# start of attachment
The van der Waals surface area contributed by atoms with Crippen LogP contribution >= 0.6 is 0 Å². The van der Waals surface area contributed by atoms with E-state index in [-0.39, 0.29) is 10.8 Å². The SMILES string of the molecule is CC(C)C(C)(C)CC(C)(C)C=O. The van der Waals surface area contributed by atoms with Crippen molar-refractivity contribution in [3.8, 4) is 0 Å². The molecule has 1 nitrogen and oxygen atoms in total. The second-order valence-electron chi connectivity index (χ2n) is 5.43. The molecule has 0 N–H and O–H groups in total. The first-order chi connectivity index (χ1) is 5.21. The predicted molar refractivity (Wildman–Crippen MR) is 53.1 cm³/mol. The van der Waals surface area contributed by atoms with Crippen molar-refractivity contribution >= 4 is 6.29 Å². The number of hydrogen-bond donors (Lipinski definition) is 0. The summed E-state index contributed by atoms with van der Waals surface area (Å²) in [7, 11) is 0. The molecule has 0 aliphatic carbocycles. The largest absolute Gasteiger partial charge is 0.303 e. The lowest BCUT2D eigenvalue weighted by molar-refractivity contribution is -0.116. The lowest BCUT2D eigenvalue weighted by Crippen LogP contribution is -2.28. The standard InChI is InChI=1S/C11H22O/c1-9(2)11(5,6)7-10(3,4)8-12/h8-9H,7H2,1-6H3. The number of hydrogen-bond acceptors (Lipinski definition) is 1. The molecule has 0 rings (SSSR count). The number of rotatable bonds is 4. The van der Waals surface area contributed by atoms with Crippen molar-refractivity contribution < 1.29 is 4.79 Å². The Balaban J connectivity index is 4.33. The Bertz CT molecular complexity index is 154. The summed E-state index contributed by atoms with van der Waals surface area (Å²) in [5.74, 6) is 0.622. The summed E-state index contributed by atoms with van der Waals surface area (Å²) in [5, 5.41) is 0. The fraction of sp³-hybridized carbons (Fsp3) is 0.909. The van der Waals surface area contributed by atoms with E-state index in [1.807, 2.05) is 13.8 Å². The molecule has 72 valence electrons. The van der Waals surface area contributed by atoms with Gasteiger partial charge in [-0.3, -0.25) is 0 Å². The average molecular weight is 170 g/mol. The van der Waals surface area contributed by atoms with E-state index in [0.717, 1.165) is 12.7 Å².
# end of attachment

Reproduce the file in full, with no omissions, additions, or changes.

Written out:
The van der Waals surface area contributed by atoms with Crippen LogP contribution >= 0.6 is 0 Å². The van der Waals surface area contributed by atoms with E-state index in [-0.39, 0.29) is 10.8 Å². The SMILES string of the molecule is CC(C)C(C)(C)CC(C)(C)C=O. The van der Waals surface area contributed by atoms with Crippen molar-refractivity contribution in [3.8, 4) is 0 Å². The molecule has 1 nitrogen and oxygen atoms in total. The second-order valence-electron chi connectivity index (χ2n) is 5.43. The molecule has 0 N–H and O–H groups in total. The first-order chi connectivity index (χ1) is 5.21. The predicted molar refractivity (Wildman–Crippen MR) is 53.1 cm³/mol. The van der Waals surface area contributed by atoms with Crippen molar-refractivity contribution >= 4 is 6.29 Å². The number of hydrogen-bond donors (Lipinski definition) is 0. The summed E-state index contributed by atoms with van der Waals surface area (Å²) in [7, 11) is 0. The molecule has 0 aliphatic carbocycles. The largest absolute Gasteiger partial charge is 0.303 e. The lowest BCUT2D eigenvalue weighted by molar-refractivity contribution is -0.116. The lowest BCUT2D eigenvalue weighted by Crippen LogP contribution is -2.28. The standard InChI is InChI=1S/C11H22O/c1-9(2)11(5,6)7-10(3,4)8-12/h8-9H,7H2,1-6H3. The number of hydrogen-bond acceptors (Lipinski definition) is 1. The molecule has 0 rings (SSSR count). The number of rotatable bonds is 4. The van der Waals surface area contributed by atoms with Crippen molar-refractivity contribution < 1.29 is 4.79 Å². The Balaban J connectivity index is 4.33. The Bertz CT molecular complexity index is 154. The summed E-state index contributed by atoms with van der Waals surface area (Å²) in [5.74, 6) is 0.622. The summed E-state index contributed by atoms with van der Waals surface area (Å²) in [5, 5.41) is 0. The fraction of sp³-hybridized carbons (Fsp3) is 0.909. The van der Waals surface area contributed by atoms with E-state index in [1.807, 2.05) is 13.8 Å². The molecule has 72 valence electrons. The van der Waals surface area contributed by atoms with Gasteiger partial charge in [-0.3, -0.25) is 0 Å². The average molecular weight is 170 g/mol. The van der Waals surface area contributed by atoms with E-state index in [0.717, 1.165) is 12.7 Å².